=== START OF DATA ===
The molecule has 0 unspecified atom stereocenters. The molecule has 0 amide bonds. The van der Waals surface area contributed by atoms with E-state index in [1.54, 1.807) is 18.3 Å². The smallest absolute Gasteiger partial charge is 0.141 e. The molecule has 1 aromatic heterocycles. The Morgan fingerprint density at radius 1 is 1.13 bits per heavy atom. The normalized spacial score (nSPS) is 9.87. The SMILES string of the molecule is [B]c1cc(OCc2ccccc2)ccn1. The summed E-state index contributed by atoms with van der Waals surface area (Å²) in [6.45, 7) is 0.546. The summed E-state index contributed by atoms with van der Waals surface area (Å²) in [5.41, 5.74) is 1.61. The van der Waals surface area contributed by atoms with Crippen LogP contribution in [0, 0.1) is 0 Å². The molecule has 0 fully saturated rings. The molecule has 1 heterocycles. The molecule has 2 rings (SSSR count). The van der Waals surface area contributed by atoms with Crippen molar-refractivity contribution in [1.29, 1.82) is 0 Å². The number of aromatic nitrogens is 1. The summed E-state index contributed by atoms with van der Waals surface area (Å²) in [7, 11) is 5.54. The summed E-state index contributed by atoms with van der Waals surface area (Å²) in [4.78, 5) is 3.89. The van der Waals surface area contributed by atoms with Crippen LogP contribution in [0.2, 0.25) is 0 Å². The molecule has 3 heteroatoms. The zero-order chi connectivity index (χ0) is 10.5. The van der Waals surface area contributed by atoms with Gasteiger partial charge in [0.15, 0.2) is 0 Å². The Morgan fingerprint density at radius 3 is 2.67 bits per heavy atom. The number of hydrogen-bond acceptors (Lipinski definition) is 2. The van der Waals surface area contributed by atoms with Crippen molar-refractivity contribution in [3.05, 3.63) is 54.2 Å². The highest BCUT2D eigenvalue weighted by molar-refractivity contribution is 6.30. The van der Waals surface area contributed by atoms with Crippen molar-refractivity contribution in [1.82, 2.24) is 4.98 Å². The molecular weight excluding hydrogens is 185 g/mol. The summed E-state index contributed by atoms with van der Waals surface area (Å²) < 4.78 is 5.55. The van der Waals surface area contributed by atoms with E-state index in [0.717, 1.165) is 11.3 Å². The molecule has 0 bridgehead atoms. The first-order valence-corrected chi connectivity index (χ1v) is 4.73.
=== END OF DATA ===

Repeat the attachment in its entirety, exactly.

The molecule has 0 unspecified atom stereocenters. The molecule has 0 amide bonds. The van der Waals surface area contributed by atoms with E-state index in [1.54, 1.807) is 18.3 Å². The smallest absolute Gasteiger partial charge is 0.141 e. The molecule has 1 aromatic heterocycles. The Morgan fingerprint density at radius 1 is 1.13 bits per heavy atom. The normalized spacial score (nSPS) is 9.87. The SMILES string of the molecule is [B]c1cc(OCc2ccccc2)ccn1. The summed E-state index contributed by atoms with van der Waals surface area (Å²) in [6.45, 7) is 0.546. The summed E-state index contributed by atoms with van der Waals surface area (Å²) in [5.41, 5.74) is 1.61. The van der Waals surface area contributed by atoms with Crippen LogP contribution in [0, 0.1) is 0 Å². The molecule has 0 fully saturated rings. The molecule has 1 heterocycles. The molecule has 2 rings (SSSR count). The van der Waals surface area contributed by atoms with Crippen molar-refractivity contribution in [1.29, 1.82) is 0 Å². The number of aromatic nitrogens is 1. The summed E-state index contributed by atoms with van der Waals surface area (Å²) in [7, 11) is 5.54. The summed E-state index contributed by atoms with van der Waals surface area (Å²) in [4.78, 5) is 3.89. The van der Waals surface area contributed by atoms with Crippen LogP contribution in [0.2, 0.25) is 0 Å². The molecule has 3 heteroatoms. The zero-order chi connectivity index (χ0) is 10.5. The van der Waals surface area contributed by atoms with Gasteiger partial charge in [0.15, 0.2) is 0 Å². The Morgan fingerprint density at radius 3 is 2.67 bits per heavy atom. The number of hydrogen-bond acceptors (Lipinski definition) is 2. The van der Waals surface area contributed by atoms with Crippen molar-refractivity contribution in [3.05, 3.63) is 54.2 Å². The highest BCUT2D eigenvalue weighted by molar-refractivity contribution is 6.30. The van der Waals surface area contributed by atoms with Crippen molar-refractivity contribution in [1.82, 2.24) is 4.98 Å². The molecular weight excluding hydrogens is 185 g/mol. The summed E-state index contributed by atoms with van der Waals surface area (Å²) < 4.78 is 5.55. The van der Waals surface area contributed by atoms with E-state index in [0.717, 1.165) is 11.3 Å². The molecule has 0 bridgehead atoms. The first-order valence-corrected chi connectivity index (χ1v) is 4.73.